11. Sep 7, 2011 #10

    Ken G

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    True, but fundamental physics does not attribute an arrow to time, so although cause precedes effect given our conventions of that arrow, this does not define a specific physical relationship if we invert time's arrow. For example, we can say that a man died because someone shot him, or we can say that someone must have shot the man because he died of a gunshot wound. The use of a "because" in physics is always highly contextual, and not part of the fundamental laws. The same holds for the OP question-- we assert laws because we view their usefulness, but we do not assert whether reality is constrained to follow laws, or if laws are constrained to follow reality.
     
  12. Sep 7, 2011 #11

    A.T.

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    That is true, but cause/effect is sometimes misapplied to instantaneous physical quantities, taken at the same time point. Here the choice which is which is arbitrary and doesn't affect the quantitative result. For example.

    Physics : acceleration = force / mass
    Philosophy : The force causes acceleration

    It could just as well be: The acceleration causes force. It would not change the quantitative result.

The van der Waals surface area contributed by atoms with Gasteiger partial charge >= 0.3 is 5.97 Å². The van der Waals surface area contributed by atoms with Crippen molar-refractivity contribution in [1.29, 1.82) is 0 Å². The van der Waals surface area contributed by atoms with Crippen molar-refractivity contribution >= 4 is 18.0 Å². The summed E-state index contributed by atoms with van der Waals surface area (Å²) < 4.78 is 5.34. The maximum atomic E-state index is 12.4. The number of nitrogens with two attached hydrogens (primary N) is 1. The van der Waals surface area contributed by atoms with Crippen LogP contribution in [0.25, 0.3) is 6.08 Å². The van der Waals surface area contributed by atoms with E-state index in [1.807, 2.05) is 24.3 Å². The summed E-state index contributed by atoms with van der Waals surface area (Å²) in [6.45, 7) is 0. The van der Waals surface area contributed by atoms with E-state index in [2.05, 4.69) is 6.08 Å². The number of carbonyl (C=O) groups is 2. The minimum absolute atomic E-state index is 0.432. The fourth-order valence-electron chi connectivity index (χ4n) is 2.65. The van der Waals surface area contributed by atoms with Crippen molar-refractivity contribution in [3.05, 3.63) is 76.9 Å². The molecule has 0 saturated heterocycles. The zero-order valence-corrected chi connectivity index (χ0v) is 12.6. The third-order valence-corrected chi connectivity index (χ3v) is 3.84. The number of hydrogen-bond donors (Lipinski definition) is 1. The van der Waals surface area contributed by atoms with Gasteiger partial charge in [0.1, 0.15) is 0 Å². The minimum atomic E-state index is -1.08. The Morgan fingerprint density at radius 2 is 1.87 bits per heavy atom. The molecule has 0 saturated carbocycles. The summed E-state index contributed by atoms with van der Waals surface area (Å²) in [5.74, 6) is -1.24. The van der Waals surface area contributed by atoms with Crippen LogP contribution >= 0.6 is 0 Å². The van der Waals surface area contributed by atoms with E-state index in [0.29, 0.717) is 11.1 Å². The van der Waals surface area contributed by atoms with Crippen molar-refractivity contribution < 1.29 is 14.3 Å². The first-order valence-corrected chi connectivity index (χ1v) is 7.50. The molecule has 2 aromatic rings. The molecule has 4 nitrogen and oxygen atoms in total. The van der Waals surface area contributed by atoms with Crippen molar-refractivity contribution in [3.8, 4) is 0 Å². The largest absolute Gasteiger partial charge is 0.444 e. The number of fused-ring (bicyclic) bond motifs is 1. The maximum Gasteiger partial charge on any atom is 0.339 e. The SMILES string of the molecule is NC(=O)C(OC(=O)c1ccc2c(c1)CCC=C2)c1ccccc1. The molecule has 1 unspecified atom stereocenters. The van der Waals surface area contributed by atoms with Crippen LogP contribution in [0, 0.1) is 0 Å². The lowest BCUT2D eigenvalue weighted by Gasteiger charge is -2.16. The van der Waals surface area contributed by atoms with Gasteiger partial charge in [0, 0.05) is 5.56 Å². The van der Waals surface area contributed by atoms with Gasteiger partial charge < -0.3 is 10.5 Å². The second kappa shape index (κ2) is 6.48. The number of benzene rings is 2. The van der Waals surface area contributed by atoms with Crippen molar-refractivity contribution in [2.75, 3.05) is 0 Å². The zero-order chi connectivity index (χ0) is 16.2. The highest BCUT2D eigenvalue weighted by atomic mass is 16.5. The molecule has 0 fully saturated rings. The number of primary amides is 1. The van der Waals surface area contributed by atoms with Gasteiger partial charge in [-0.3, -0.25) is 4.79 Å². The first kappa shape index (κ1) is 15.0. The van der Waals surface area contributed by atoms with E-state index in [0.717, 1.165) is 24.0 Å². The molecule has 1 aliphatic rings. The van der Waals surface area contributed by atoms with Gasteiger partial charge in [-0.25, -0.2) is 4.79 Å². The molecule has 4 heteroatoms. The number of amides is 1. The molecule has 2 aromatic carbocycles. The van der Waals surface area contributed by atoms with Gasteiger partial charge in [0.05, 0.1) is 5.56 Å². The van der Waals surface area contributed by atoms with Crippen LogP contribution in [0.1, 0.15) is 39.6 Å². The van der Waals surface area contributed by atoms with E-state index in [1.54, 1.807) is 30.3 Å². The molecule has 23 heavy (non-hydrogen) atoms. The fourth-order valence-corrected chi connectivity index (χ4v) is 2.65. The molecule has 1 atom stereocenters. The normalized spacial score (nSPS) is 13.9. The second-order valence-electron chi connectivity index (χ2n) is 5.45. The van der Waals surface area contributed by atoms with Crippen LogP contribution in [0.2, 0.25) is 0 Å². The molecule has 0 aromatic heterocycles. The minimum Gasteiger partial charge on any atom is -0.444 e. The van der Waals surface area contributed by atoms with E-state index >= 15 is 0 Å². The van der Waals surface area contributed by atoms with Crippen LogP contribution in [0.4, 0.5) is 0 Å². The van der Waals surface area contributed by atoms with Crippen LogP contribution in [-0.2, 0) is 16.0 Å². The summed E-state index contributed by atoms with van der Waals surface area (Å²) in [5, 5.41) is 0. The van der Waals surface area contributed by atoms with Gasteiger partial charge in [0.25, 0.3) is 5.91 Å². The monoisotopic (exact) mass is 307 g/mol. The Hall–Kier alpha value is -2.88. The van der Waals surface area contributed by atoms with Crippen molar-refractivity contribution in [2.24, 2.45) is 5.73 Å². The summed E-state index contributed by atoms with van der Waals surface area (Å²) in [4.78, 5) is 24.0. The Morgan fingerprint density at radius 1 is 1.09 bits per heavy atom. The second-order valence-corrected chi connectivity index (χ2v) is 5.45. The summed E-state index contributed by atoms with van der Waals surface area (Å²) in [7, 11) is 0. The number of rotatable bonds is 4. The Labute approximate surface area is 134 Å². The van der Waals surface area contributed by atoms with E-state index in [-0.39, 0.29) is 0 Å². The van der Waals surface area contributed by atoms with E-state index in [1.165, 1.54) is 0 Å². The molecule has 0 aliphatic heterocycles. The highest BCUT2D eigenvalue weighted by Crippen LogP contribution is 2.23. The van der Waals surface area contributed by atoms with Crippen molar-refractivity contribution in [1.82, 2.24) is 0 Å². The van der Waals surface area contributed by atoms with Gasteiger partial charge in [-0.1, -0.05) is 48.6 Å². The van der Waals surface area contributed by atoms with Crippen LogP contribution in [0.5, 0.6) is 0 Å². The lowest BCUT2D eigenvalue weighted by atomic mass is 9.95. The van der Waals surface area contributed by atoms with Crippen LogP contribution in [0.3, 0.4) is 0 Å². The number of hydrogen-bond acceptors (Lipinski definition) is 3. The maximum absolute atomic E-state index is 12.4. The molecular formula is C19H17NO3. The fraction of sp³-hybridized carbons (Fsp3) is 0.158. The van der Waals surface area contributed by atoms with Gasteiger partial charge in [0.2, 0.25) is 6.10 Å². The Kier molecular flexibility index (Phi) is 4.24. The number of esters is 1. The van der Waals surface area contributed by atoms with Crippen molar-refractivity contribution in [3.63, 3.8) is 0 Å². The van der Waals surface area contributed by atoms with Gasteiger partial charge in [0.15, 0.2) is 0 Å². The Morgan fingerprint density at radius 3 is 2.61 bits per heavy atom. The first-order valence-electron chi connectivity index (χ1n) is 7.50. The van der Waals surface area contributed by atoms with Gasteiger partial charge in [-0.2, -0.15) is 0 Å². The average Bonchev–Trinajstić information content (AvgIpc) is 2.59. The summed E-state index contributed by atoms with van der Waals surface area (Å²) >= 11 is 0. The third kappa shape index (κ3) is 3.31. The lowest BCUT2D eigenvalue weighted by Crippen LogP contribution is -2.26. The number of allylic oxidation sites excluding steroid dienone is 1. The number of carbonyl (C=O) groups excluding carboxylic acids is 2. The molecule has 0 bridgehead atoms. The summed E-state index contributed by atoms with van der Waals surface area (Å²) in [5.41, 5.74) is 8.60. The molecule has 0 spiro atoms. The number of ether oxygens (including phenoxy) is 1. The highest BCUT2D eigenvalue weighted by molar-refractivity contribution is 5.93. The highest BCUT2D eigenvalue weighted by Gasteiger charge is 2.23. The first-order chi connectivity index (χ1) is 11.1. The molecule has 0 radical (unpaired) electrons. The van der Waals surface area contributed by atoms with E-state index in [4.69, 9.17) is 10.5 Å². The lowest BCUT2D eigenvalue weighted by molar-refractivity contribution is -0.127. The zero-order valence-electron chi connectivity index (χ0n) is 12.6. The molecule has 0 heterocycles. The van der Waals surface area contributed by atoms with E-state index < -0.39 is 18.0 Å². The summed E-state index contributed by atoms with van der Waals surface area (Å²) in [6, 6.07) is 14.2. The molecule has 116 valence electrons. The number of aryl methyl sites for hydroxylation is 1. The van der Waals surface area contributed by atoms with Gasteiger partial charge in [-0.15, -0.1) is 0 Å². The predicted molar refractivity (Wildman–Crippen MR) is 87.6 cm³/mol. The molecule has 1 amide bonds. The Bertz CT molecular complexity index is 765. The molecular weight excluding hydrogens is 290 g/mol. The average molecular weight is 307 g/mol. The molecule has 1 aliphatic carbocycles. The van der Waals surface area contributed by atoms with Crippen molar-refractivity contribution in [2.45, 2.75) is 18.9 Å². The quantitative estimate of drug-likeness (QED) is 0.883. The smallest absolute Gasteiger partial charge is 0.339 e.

13. Sep 7, 2011 #12

    Ken G

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    Right, the contextual choices to distinguish cause and effect are generally outside the laws themselves, as is the choices we make around interpreting the meaning of said laws. In short, there is no law of physics that asserts nature must follow laws, so there is also no law that explains why, describes how, or asserts if, nature follows laws at all.
     
  14. Sep 7, 2011 #13
    The question cannot be answered.

    If I were to formulate a theory that all the laws of physics are "enforced" by X then X becomes a fundamental law of physics. The question then becomes "What enforces the law X?"
     
  15. Sep 7, 2011 #14
    The physical laws of the universe are enforced pitilessly by the Universe itself, the sentence is often death, anyone who thinks otherwise is invited to go to the top of a high building and defy the law of gravity while stepping off, or tell the laws of thermodynamics to take a hike while walking into a furnace.
     
  16. Sep 7, 2011 #15
    Nature enfoces the physical laws the physical laws are merely interpretations of what nature is. If you have two laws that describe an aspect of nature and both are consistently true then both laws become equally true.
     
  17. Sep 7, 2011 #16

    Ken G

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    It might be possible for X to enforce itself, depending on what X was, but that would require allowing laws of nature to refer to themselves. If we allow that, we get the Godel-esque problem when we contemplate this law of nature:
    "It is a law of nature that nature does not follow this law."